30th May 2021, Dr Chee L Khoo
Obesity and GDM are the most common clinical risks in obstetric practice increasing the probability of a variety of pregnancy related complications compared to women with a normal BMI and normal glucose tolerance. These complications include pregnancy induced hypertension (PIH), emergency caesarean sections (EMCS), pre-eclampsia (PE), post-partum haemorrhage (PPH), large-for-gestational age infants (LGA) and macrosomia. For women who are obese, it is recommended that they gain between 5-9 kg (1). Of course, excessive maternal weight gain not only increases the risk of developing gestational diabetes mellitus (GDM) and macrosomia, it can affect the future health of the offspring especially in women who already have a high BMI. What about inadequate gestational weight gain (GWG) or even weight loss during pregnancy? Is it good or bad?
The results of less than recommended weight gain during pregnancy is conflicting. Women with GDM, minimal weight gain, well below guideline recommendations, had a trend to higher rates of small for gestational age infants (SGA) which has its own long term sequelae to the offspring . On the other hand, overweight and obese GDM Asian women who reported minimal weight gain and tight control of blood glucose levels during pregnancy may eliminate most of the adverse pregnancy outcomes experienced . In a recent review, Kalliala et al.  found that weight loss interventions during pregnancy might lead to reductions in the rates of total caesarean sections, pre-eclampsia, LGA, GDM and prematurity. Moreso, Oken et al.  found that, in obese pregnant women, the lowest predicted prevalence of adverse pregnancy outcomes occurs with weight loss.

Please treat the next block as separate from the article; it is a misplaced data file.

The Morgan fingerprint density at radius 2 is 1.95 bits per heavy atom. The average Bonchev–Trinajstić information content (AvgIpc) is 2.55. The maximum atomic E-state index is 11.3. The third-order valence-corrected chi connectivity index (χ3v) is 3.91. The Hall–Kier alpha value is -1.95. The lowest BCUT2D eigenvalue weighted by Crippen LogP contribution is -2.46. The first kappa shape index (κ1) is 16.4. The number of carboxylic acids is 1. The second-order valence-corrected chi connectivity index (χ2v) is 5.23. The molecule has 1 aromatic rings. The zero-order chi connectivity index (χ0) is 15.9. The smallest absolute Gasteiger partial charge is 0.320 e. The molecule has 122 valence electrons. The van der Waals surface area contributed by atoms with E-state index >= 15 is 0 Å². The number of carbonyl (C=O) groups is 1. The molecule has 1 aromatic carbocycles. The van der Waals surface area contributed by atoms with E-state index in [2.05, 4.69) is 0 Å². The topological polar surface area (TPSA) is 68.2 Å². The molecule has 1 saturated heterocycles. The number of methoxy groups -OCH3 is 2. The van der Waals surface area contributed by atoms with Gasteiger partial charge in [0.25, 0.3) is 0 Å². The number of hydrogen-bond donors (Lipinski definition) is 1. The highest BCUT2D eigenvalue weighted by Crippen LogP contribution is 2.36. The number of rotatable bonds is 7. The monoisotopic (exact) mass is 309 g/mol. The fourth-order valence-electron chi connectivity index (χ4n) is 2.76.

Perhaps, a recent retrospective cohort study of pregnancy outcomes for women with GDM and obese recorded in the Atlantic DIP database over a 7-year period might shine further light on the matter (6). The ATLANTIC Diabetes in Pregnancy Group (ATLANTIC DIP) consists of a number of antenatal centres along the Irish Atlantic seaboard and offers pre-pregnancy, antenatal and postnatal care to women with pre-gestational diabetes and GDM. 754 women with a BMI ≥ 30 kg/m2 and GDM were identified. The women were categorised into:
- Group 1: women with weight loss and/or weight gain of <5 kg (n = 237): 91 on diet, 146 on insulin
- Group 2: women with weight gain of 5–9 kg (n = 77): 29 on diet, 48 on insulin and
- Group 3: women with weight gain >9 kg (n = 440): 159 on diet, 281 on insulin
Women are advised to monitor their blood glucose levels 7 times per day (fasting, pre-meals, 1 h post meals, and at bedtime). Blood glucose targets are set at 5.3mmol/L for fasting/pre-meal, and 7.8 mmol/L 1 h post meals. Insulin is commenced when blood glucose readings are outside these ranges on more than 3 successive days. The women were managed in a combined diabetes antenatal clinic and reviewed every 2–4 weeks by a multidisciplinary team that includes an obstetrician, diabetologist, and midwife/diabetes nurse specialist. Each patient receives a consultation on diet changes at GDM diagnosis and additional consultations as required. During this consultation, the patient receives advice about carbohydrate intake and distribution.
Despite this being a retrospective study, age/years, ethnicity, family history of diabetes, smoking status, baseline BMI), booking SBP and booking DBP, gestational week of GDM diagnosis and first recorded HbA1C were not statistically significant between groups. The women were treated either with medical nutritional therapy (GDM-D) only or diet and insulin (GDM-I).
- In the GDM-D subgroup, booking SBP and DBP were significantly higher in women with weight gain of <5 kg compared to those with ideal weight gain.
- Overall, women with weight gain <5 kg were more likely to have PPH or polyhydramnios compared to women with ideal weight gain. Rates of antepartum haemorrhage, PE, PIH and caesarean section were not significantly different between groups.
- In the GDM-I group, women with weight gain of <5 kg had higher rates of PPH approaching but not reaching statistical significance. All other outcomes were similar.